Bank of Uganda raises questions about its future

Thursday August 29 2019

 

By Karoli Ssemogerere

Justice David Wangutusi, Head of the Commercial Court, has substantially reorganised the deck of cards in the ongoing Crane-Bank/BoU/Dfcu saga. On Monday, he ruled that upon invoking receivership, which carries substantial relief, the legal entity formerly known as Crane Bank was no more, lacked legal personality, including capacity to sue or be sued in its own name. Further, the judge ruled that under the Financial Institutions Act, the sale and transfer of assets and liabilities was a final event without residual powers vested in Bank of Uganda to sue.
Bank of Uganda short on its books had sought to recover in the main suit Shs397 billion from the former owners of Crane Bank, whom it had just ousted from ownership of the bank, shut it, and sold it to Dfcu. Earlier accounts of the transaction are however disputed. The former receiver Mr. Katimbo Mugwanya only received partial inventory, and wasn’t part of the final disposal of the bank.

Second, the [sick bank] sic needed urgent cash infusions to protect its franchise. Crane Bank long in the market for a buyer due to its rapidly deteriorating financial position, was moving from illiquidity to insolvency.

In the exercise of its functions, Bank of Uganda under the constitution is not subject to direction or control of any person or authority. This reason comes after providing that the Governor and his Deputy are public offices. Being public actually has the opposite effect subjecting them to oversight.

The instant case of Dfcu should not be blown out of proportion. The closure of Crane Bank solved a number of systemic problems that were brewing in the banking system. Being a local privately-owned bank, it had no access to cheap emergency funding larger groups have or enjoy. Its association with Post-Exposure Prophylaxis (PEP) complicated its interaction with the international banking system.

Uganda has adopted the position that banks cannot have concentrated ownership of the degree that got Crane Bank into trouble because of the stress it puts on separation of roles between bank capital, management and regulatory responsibilities.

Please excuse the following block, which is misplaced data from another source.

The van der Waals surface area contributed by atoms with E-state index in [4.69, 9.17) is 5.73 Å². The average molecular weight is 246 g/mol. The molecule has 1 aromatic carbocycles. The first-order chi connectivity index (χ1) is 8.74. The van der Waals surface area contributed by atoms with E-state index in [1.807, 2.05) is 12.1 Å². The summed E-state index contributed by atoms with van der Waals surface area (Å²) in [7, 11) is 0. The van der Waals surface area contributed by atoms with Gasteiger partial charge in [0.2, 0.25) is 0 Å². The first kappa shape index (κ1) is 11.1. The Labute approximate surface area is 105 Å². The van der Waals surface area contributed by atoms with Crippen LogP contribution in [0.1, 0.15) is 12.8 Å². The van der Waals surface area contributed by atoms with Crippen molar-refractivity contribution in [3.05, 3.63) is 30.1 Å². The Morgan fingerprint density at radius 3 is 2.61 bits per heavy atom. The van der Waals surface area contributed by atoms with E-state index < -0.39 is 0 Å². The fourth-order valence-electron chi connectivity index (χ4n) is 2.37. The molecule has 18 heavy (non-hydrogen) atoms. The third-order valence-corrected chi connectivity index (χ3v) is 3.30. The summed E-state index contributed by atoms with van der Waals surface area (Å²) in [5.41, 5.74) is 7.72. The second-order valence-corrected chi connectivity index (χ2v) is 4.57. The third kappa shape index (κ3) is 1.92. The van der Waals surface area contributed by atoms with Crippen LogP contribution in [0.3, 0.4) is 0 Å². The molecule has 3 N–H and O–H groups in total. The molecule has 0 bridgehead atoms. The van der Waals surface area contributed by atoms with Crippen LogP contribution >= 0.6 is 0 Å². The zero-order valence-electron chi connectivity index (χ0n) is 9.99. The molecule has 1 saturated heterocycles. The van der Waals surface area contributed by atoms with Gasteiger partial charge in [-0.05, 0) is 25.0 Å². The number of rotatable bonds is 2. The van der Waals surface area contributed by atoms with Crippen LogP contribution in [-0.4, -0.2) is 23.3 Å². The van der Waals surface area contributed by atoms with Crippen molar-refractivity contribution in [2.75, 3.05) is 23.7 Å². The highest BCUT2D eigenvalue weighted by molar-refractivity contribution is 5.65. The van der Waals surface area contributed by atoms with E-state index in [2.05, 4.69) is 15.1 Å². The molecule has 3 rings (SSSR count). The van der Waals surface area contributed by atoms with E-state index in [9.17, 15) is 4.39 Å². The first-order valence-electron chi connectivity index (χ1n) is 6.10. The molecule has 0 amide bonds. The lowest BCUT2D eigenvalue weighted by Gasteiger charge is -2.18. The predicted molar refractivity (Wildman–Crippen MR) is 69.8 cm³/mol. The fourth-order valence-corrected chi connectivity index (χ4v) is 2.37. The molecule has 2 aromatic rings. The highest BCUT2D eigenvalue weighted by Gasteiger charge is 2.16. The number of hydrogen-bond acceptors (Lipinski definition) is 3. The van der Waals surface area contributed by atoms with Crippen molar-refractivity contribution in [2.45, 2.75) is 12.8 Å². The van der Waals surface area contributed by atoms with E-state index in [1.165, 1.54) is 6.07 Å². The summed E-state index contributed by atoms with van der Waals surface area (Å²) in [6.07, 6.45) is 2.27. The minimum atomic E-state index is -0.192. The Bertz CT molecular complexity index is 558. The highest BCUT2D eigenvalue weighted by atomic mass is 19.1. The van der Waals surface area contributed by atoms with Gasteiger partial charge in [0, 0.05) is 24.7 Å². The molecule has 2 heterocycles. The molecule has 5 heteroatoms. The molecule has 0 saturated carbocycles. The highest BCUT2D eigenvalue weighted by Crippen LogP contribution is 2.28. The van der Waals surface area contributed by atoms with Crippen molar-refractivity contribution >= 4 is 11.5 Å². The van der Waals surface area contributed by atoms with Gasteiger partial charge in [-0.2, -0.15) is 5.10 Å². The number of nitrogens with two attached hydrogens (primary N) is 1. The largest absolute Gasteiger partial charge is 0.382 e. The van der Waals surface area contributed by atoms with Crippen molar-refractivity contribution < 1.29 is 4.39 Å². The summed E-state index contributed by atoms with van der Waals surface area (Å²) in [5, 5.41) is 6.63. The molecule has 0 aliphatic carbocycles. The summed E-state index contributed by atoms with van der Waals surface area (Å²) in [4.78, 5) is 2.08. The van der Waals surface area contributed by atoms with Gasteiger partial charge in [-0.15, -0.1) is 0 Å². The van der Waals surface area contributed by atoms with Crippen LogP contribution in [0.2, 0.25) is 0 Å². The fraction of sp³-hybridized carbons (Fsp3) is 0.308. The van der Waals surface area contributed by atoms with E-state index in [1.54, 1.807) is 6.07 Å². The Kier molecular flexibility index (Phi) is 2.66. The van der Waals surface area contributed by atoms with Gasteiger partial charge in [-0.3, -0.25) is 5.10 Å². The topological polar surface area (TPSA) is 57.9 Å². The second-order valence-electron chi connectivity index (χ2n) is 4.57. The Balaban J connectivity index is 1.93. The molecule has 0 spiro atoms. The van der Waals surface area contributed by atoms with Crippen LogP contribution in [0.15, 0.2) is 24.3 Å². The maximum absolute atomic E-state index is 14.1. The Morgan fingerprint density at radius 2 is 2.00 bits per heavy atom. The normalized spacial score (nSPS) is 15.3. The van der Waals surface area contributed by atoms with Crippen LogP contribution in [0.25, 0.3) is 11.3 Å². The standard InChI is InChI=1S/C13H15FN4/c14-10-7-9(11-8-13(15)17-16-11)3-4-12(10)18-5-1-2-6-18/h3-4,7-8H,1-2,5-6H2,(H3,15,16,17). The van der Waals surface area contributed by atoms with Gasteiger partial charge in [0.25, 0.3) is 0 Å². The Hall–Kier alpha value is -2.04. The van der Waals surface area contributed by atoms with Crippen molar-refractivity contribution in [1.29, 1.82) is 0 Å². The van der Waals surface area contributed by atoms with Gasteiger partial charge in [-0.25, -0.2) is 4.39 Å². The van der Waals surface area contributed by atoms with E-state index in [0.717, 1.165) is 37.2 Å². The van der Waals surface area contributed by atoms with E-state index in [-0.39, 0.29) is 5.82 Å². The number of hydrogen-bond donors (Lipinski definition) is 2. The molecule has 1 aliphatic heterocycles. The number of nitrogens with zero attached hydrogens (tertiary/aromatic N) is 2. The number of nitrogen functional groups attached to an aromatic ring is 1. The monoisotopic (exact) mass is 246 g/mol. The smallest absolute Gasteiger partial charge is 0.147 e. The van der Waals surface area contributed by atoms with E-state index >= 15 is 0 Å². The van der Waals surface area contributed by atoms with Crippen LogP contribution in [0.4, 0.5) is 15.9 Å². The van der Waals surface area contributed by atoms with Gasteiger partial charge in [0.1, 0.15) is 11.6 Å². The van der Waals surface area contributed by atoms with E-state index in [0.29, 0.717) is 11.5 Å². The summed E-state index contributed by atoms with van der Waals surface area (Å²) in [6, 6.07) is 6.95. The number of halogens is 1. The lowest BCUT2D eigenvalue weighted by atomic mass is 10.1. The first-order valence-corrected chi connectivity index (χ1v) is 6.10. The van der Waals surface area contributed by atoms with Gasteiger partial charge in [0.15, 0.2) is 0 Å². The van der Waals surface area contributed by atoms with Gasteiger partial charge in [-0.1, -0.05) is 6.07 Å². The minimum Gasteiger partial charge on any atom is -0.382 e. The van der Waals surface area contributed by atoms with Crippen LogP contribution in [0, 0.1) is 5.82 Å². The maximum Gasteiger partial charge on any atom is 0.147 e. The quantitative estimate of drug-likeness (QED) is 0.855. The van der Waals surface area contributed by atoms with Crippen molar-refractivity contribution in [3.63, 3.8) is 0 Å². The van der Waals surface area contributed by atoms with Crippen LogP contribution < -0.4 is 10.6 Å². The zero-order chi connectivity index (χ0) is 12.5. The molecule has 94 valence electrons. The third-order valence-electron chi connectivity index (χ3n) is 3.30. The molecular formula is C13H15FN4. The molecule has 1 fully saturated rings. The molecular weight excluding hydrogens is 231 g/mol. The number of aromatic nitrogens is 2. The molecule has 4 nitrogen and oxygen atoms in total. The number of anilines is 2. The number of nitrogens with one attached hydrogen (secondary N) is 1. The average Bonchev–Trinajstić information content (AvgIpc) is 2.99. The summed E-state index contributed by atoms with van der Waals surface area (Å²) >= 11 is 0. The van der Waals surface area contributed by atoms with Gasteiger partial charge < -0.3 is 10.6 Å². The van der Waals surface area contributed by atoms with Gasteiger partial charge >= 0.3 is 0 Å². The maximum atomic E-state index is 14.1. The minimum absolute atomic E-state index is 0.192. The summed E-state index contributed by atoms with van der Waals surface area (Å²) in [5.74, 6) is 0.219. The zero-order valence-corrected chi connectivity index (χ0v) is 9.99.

Right now, BoU’s suit for $100m is dead. That is about 10 per cent of what we owe the Chinese in annual escrow payments. The arrival of fintech in the credit industry at fixed rather than variable terms has allowed Uganda to avoid a credit crunch that follows a bank closure.

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Crane Bank was big, but not a systemic risk to the broader economy. It was a source of cheap money for its owners. A failure further up the ladder, Centenary Bank, Barclays or Standard Chartered would be a cause of bigger alarm. Inspite of its reputation as a well- run bank, Centenary Bank must face two options - go public immediately to diversify its capital, or spin off its highly profitable micro-lending business.

Second the long arm reach of BoU to capture capital flight must be strengthened and captured under a new legal regime. In the last decade, BoU allowed Barclays, for example, to charge unusually high user fees to recoup regulatory losses in the US and the UK before allowing them to exit the market under sale to Absa.
The Central Bank’s resolution authority must be augmented to re-characterise transactions used to check abuses like insider lending. Lastly, the public accountants body, Institute of Chartered Public Accountants of Uganda must explain to the public how exactly the banks for the closed bank were audited by its members over the years without finding a single fault. An unqualified opinion as later developments hid many management problems.

It’s a legal drama. Crane Bank had questionable loans, property arrangements and deposits. Bank of Uganda knew about this, but can’t recover as Crane Bank’s arrangements were directives from orders above. In one way, Mr Wangutusi saved both BoU and Mr Ruparelia the anguish of a lengthy trial that could only serve to spill.

Mr Ssemogerere is an Attorney-at-Law and an Advocate.
kssemoge@gmail.com